The effects of different femoral component designs on intraoperative range of motion were examined in 40 female patients during primary cruciate-retaining (CR) total knee arthroplasty. After complete bone resection and soft tissue balancing, standard CR, high-flexion, and gender-specific knee trials were sequentially inserted, and maximal flexion and extension under gravity were measured using a navigation system. Average maximal flexions were 134.3° for standard CR knees, 136.2° for high-flexion knees, and 136.4° for gender-specific knees. No significant intergroup differences in intraoperative maximal flexion and extension were found (P > .05). High-flexion and gender-specific femoral designs were found to show subtle increases in intraoperative range of motion as compared with the standard design but no significant differences.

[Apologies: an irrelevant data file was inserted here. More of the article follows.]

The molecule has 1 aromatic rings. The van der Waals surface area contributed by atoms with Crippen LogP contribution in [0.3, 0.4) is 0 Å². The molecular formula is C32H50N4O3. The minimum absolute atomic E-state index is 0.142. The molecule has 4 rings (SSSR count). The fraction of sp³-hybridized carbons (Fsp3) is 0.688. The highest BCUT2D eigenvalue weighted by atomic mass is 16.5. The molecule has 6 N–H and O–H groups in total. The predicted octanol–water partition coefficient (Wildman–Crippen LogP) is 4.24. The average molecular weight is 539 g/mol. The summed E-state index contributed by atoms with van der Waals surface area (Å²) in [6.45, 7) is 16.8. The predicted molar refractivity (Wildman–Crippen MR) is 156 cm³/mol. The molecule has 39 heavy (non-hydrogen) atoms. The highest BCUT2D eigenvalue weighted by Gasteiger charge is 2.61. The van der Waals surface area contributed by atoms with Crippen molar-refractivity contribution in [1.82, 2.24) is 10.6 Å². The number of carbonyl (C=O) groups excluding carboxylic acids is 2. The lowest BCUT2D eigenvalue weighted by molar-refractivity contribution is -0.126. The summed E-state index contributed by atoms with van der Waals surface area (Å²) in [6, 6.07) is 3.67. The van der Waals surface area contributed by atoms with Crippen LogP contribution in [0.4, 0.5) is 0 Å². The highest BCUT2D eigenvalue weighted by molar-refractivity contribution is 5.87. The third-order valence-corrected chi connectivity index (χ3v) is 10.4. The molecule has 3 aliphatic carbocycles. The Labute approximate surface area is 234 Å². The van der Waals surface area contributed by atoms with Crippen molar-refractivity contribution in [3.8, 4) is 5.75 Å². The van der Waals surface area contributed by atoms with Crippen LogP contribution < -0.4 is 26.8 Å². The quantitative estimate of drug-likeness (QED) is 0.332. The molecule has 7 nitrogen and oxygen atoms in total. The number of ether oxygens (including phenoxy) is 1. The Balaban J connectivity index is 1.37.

The Journal of Arthroplasty, Volume 27, Issue 6, 1081 - 1084
Hi-Flexion and Gender-Specific Designs Fail to Provide Significant Increases in Range of Motion During Cruciate-Retaining Total Knee ArthroplastySong, Eun Kyoo et al.